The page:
Welcome back. Founded in 1947, the world’s largest amateur rodeo is back in Pawhuska this week and friends if rodeo is your sport the Pawhuska fairgrounds ought to be your destination. The fairgrounds itself sits three miles outside of town and you won’t miss it because there will be hundreds of campers and horse trailers there creating what is basically a small city for the week. Food vendors, musical acts and more, it’s a carnival atmosphere all centered on the main event and that’s the rodeo.

There will be two shows a day with a lot of family stuff happening in-between including the crowning of the new 2020 Cavalcade Queen. The downtown streets will be covered with sand for performances by Native American dancers that will be taking place throughout the week and of course unless they cancel it, they have a huge parade downtown as well so you might think about checking it out. Visit for the complete schedule.

Another rodeo going on nearby this weekend is the Green Country Classic Ranch Rodeo and Trade Show. Want to see how real cowboys do their daily work? Here is where you need to go. Wild cow milking, cattle branding, bronc riding; this rodeo can get wild! It’s held at the beautiful Claremore Expo Center, a facility every county dreams of having and you’ll see what I mean when you get there. Of course, the Will Rogers Museum is in Claremore so while you’re at the rodeo make time to visit Will, I guarantee you’ll enjoy it.

The rodeo begins at 7PM on Friday night and continues on Saturday night starting at 6PM. There’s a big trade show before both performances and during the day on Saturday they are holding a ranch horse competition and a junior rodeo. Looking for some fun? The Pawhuska Cavalcade and the Green Country Classic Rodeo offer entertainment for the whole family. Director Lester Gagan tells me this will be the last year for the Classic Rodeo and I plan to be at both shows so I hope to see you there.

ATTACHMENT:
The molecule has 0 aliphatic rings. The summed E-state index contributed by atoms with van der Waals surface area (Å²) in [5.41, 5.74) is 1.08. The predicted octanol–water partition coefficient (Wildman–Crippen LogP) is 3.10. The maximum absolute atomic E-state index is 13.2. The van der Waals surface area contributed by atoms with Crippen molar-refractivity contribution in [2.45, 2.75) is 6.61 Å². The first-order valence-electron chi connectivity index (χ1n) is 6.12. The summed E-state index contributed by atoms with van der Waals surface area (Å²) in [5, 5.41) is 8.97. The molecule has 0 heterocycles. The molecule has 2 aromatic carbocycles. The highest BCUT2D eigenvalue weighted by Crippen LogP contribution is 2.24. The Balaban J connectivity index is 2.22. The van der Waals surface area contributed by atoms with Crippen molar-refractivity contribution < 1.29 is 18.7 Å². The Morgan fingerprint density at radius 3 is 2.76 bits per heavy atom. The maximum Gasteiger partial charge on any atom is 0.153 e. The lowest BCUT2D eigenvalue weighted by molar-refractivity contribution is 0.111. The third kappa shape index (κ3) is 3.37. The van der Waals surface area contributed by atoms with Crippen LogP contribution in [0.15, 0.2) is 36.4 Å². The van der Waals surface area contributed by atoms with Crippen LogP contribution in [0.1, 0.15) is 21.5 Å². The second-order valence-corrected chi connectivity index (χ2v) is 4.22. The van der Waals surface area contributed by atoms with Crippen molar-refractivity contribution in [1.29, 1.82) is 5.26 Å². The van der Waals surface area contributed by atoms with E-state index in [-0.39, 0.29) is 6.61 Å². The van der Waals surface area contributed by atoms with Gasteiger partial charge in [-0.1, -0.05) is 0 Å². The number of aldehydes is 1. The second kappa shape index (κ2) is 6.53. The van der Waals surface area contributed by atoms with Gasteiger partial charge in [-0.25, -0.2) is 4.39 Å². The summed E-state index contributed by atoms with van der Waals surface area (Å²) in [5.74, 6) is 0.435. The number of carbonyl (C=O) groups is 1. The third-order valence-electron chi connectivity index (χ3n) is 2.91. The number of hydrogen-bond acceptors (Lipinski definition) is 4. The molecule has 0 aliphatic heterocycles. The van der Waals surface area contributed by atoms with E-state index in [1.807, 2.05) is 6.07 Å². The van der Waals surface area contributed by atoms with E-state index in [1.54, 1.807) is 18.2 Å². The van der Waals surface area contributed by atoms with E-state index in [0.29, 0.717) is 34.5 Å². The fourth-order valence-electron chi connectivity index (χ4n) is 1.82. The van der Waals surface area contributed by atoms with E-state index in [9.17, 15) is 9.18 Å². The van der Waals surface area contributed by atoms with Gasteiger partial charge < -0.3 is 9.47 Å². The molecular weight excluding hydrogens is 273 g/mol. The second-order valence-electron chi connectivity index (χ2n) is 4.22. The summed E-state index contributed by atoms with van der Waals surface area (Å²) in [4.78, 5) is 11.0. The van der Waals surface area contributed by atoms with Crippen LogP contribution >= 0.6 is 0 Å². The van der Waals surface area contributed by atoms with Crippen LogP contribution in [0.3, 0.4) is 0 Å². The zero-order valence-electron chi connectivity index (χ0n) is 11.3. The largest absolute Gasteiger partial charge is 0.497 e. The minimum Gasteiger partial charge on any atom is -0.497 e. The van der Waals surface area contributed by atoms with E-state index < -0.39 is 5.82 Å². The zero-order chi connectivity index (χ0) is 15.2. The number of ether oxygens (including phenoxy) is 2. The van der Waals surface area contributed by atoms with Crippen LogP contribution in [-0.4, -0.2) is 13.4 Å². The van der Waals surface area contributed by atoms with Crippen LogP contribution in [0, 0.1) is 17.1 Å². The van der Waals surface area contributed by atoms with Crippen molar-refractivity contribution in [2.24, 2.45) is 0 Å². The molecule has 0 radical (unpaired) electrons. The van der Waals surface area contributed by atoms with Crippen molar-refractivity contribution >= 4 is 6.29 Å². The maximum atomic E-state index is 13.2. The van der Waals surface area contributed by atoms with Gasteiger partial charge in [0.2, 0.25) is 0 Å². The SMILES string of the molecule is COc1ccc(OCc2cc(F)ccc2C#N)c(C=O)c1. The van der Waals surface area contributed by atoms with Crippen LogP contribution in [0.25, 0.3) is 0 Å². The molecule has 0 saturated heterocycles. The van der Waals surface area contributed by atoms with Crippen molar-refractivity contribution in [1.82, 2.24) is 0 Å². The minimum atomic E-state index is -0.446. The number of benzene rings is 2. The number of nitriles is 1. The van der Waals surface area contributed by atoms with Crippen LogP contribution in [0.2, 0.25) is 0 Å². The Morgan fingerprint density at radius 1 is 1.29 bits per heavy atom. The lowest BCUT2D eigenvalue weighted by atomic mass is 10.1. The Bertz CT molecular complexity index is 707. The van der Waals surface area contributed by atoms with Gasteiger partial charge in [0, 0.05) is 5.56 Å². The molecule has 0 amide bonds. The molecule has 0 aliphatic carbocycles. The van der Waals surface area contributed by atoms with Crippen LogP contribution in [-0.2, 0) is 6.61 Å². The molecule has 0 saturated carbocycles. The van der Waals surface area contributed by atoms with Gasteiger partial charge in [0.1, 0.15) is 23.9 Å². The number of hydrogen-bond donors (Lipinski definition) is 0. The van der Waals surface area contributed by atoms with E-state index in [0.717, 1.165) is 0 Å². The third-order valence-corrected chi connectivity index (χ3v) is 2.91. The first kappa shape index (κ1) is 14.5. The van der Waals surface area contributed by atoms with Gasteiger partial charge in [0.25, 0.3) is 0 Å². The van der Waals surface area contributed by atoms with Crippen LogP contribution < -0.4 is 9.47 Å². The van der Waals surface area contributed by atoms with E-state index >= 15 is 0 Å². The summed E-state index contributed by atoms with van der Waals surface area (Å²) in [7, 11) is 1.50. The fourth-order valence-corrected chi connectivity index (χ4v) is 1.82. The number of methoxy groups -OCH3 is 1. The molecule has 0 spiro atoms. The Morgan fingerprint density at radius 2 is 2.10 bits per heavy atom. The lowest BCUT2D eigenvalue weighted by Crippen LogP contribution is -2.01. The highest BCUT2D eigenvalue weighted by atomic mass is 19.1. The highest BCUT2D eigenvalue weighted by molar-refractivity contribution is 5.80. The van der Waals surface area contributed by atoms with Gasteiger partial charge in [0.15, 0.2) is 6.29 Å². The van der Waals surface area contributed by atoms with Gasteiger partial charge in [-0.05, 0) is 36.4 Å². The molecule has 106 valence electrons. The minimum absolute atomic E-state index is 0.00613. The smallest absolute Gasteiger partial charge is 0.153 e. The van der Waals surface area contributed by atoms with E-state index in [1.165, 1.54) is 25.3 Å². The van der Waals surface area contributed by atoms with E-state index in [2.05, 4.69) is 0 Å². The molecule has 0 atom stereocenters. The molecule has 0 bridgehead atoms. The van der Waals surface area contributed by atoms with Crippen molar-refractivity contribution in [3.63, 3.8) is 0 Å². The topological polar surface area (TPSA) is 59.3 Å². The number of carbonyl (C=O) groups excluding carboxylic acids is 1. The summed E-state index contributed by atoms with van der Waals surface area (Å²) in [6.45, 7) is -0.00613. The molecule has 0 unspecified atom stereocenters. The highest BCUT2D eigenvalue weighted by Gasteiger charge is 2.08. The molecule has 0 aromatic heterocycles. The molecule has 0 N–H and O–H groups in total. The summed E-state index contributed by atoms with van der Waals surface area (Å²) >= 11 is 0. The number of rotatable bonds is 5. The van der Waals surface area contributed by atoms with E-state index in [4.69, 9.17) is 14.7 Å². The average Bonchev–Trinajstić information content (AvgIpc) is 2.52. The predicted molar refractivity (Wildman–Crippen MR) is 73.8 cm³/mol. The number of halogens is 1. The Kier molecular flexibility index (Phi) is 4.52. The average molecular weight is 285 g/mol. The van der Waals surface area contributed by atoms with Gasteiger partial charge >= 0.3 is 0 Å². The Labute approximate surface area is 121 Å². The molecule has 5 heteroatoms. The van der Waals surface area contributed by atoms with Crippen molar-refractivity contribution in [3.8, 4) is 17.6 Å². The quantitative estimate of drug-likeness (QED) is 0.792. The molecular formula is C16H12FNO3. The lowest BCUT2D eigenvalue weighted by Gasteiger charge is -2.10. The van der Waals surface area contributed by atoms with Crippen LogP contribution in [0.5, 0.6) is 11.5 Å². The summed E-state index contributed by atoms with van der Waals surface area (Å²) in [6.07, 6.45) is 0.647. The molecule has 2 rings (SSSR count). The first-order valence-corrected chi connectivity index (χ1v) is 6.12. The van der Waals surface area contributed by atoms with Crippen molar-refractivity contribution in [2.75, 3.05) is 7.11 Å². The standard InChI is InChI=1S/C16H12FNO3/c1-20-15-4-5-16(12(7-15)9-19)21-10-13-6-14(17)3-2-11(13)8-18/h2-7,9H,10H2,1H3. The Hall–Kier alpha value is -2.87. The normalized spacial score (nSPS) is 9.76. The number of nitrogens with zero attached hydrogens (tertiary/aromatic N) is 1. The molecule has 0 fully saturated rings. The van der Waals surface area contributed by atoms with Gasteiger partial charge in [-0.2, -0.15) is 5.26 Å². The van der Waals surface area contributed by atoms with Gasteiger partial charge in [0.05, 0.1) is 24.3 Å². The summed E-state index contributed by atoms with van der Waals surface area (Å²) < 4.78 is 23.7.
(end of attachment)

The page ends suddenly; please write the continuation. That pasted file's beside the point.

After mentioning Lester’s name, I am reminded that we should all thank the hundreds of volunteers like him who organize these events. They are not paid and I can tell you these volunteers put in many, many hours behind the scenes to make things happen. They don’t do it for the thanks but thank them anyway.

Coming up for me next week is the big R&K Gun and Knife Show at the Tulsa Fairgrounds and if its anything like the last gun show that was held there two months ago, I suggest you arrive

 early if you’re looking for a particular gun. If you haven’t heard, guns are selling better right now than at any other time in recent history. This is a two-day show, Saturday from 9AM-5PM and Sunday from 9AM-4PM.

Also coming up it’s a scuba diving trip to an underwater state park and its right here in Oklahoma. And once again, thank a nurse, a fire fighter or a cop, they all need our support.

Till next time I’ll see ya down the road….

A Fallen Hero

Welcome back. The good guys and the bad guys. One wants to protect us, the other wants to take advantage of us and a week ago this past Monday one of the good guys paid the ultimate price for protecting us. It was a day that not just the brave police officers of our state cried but all the good hardworking people of Oklahoma as well shed a tear for Sgt. Craig Johnson, a 15-year veteran of the Tulsa police force. As I’m sure some of you readers know Sgt Johnson’s partner was also attacked but somehow survived after being shot in the head execution style. By all accounts it was a brutal and totally senseless act by a man who changed the lives of two families forever.